Hall of Fame 001: JAŸ-Z


This is my earliest memory of hip hop. I was 6 years old sitting in front of the TV watching the VMAs with my older sister. I don't remember being interested in award shows, but I always watched whatever my sister was into. I saw the basketball routine and became even more disinterested until I heard a beat that I had already heard around the neighborhood in cars riding by. The Izzo beat dropped and I saw a guy in a headband, a jersey and Rocawear shorts head to the stage. I was too young to follow what he was saying, but it sparked my curiosity to figure out whatever it is he was doing on the tv screen. What I initially thought was going to be a performance I could care less about ended up being my official introduction to hip hop. And it's fitting that Jay-Z would be the one to open that door.

It's similar to getting introduced to basketball through watching Jordan play in his prime because that's essentially Jay's equivalent. We've never seen someone in our culture go as far as him musically and in business simultaneously. The list could go on about his achievements and while I do admire him for that, the thing about Jay's story that always inspires me the most is his come up. Sometimes I feel people do tend to talk a lot more about Jay's wins than they do about his recovery from losses. Jay-Z wasn't always who he is now that is the part of his career that I've always referenced in my own life.


The moments in an artist's career when their patience and perseverance are tested before their rise is the ultimate display of character to me. Releasing Reasonable Doubt to critical acclaim, but also dropping the ball financially by partnering with Priority Records too soon. Getting your release lost within the rising popularity of Nas, Biggie. Wu-tang etc... Fast forward to the second album and it's not as good as the first and the first real attempt at radio doesn't go as planned. I always look at the failures and the downtimes because I can tell those are the times when Jay had to bet on himself. It's like jumping off of a cliff and praying you to land on a huge cushion at the bottom. He could've stayed in the street because that's where the money came from. Quitting rap would've been easy, but having the patience to keep going is hard.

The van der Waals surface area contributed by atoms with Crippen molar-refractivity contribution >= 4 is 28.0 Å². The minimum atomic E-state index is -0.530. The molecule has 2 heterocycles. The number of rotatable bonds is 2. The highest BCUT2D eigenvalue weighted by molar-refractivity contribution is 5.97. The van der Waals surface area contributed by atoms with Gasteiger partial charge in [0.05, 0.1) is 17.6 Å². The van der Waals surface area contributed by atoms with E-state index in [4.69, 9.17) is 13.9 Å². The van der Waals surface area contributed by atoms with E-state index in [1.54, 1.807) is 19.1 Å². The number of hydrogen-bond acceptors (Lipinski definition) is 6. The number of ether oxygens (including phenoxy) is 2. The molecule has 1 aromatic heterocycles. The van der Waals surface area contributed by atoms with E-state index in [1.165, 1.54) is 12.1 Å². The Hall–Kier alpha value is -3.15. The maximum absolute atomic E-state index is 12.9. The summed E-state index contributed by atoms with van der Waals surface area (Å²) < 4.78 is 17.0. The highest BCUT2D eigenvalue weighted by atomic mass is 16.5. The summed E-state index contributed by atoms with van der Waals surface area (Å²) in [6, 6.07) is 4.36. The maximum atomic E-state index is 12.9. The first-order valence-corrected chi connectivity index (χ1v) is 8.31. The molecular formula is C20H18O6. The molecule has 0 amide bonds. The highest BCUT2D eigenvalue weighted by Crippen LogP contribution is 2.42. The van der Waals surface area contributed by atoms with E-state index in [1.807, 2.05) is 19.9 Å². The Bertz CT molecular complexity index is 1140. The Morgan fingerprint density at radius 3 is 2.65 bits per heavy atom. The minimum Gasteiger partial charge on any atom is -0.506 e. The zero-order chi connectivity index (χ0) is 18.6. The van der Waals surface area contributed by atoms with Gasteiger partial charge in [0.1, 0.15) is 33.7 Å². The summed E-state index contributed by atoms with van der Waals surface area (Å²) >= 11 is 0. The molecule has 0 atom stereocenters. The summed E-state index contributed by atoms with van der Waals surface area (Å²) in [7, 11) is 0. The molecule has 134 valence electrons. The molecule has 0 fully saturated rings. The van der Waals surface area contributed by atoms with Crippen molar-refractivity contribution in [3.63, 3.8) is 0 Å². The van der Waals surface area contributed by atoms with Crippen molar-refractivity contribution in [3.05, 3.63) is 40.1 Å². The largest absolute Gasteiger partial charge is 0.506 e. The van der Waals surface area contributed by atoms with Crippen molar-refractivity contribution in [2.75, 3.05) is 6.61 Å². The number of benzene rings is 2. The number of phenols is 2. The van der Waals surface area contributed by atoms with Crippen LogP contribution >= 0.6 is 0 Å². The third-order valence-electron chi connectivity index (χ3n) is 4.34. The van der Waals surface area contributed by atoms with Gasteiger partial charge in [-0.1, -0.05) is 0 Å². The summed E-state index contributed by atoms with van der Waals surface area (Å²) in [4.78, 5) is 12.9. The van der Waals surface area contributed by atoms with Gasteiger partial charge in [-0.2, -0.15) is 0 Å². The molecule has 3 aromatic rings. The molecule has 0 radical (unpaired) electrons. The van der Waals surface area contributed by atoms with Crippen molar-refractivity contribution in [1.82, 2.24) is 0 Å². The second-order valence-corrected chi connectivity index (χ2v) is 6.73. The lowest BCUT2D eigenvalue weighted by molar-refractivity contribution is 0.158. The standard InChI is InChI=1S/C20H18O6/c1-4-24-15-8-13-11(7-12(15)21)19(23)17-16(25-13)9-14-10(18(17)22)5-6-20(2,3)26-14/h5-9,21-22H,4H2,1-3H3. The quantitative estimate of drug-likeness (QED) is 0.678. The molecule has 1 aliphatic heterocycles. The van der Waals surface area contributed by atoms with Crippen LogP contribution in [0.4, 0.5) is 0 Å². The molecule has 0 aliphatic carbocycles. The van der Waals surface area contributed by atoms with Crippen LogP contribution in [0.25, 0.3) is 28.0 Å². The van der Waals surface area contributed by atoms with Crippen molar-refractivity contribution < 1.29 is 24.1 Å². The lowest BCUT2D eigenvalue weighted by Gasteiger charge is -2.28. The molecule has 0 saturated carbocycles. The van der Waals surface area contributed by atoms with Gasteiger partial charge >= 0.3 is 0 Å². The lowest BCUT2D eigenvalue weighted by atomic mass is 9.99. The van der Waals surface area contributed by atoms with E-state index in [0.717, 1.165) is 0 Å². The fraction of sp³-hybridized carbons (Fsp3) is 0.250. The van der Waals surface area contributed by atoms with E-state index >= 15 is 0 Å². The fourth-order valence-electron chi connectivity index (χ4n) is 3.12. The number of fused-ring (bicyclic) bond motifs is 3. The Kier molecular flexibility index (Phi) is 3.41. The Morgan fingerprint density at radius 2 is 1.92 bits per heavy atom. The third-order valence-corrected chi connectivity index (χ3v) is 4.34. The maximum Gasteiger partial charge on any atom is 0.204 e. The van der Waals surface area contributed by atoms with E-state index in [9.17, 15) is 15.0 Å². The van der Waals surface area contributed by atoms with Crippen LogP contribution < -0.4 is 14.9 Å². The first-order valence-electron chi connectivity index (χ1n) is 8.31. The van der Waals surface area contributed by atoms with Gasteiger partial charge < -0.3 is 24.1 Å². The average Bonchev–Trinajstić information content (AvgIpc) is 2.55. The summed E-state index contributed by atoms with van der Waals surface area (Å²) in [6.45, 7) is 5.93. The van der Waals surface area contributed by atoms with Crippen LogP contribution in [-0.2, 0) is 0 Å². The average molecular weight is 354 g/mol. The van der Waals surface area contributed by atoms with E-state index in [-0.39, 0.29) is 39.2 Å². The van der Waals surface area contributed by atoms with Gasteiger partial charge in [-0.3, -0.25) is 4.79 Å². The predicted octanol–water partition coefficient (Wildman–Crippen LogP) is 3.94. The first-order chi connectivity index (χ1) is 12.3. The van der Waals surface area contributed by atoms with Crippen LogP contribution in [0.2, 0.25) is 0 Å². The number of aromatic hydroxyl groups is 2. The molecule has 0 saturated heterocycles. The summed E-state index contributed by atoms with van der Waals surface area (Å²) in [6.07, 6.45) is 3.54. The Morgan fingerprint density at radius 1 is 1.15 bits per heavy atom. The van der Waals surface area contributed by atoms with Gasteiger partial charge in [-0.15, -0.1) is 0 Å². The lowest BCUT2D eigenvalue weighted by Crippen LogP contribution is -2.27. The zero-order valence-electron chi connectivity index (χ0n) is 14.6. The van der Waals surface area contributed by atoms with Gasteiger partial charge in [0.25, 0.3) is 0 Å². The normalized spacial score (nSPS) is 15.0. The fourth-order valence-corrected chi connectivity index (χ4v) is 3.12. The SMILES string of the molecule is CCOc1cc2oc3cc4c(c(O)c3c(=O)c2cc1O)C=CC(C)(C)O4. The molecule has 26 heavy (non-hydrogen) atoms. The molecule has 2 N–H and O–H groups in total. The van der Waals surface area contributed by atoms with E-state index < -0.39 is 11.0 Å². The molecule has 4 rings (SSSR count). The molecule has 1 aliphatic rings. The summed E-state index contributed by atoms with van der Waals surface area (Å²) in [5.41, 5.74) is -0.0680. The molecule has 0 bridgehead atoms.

That's why he's a legend. Outside of being an incredible rapper and making classic albums, he showed me and other young men and women that look like me, the reward of perseverance and rolling the dice on your fate. Going the easy way out doesn't get you a label like Rocafella and the ability to create generational wealth for your family. Quitting doesn't get you a Blueprint or million-dollar clothing company. Risks and self-belief do that. Jay is the ultimate example of that.


Some people'll tell you to never look up to rappers or entertainers and in most scenarios, I would agree. They're human and they're bound to make mistakes just like we are, but there's an exception to everything which is why I made Hall of Fame in the first place. It's because of people like Jay-Z. Nothing positive is expected to come from a drug dealer from one of the toughest neighborhoods in Brooklyn. Nothing less than jail or death is expected. By all means, he's not supposed to be here, yet he flipped his circumstances and maneuvered through every obstacle stacked against him which leads me to ask myself "What's stopping me from doing the same?". I want that same role. I want to inspire people the same way. Who says I can't? Shawn Carter is an example of someone exceeded any limitations that people place on him. He showed people that it was possible and for some people, that's all they need to see. The older I get, the more I appreciate the greatness of Jay-Z. Everything from the music to the business acumen has been a blueprint (no pun intended) he's laid out for black & brown kids to follow. Someone had to go out into the unknowns of the industry and take those punches so everyone can walk in. Being independent allows more freedom, but it's tough. Being Independent in the '90s was even tougher. Going from a small record label with a street team to almost billion dollars is a big jump, but it's also something that should be applauded and looked in the same sense as bringing a team out of obscurity into winning multiple championships. "Show them how to move in a room full of vultures / Industry shady, it needs to be taken over / Label owners hate me, I'm changing the status quo up".  One of the greatest musicians of our time came out of Marcy Housing Projects. Reasonable Doubt to 4:44.  13 albums. Millions upon millions of records sold. Billionaire. Multiple classic albums. Inducted into the Songwriters Hall of Fame. No one's done it better.

"Those who are successful overcome their fears and take action. Those aren't submit to their fear and live with regret" - Shawn Corey Carter

Andrew Bosompem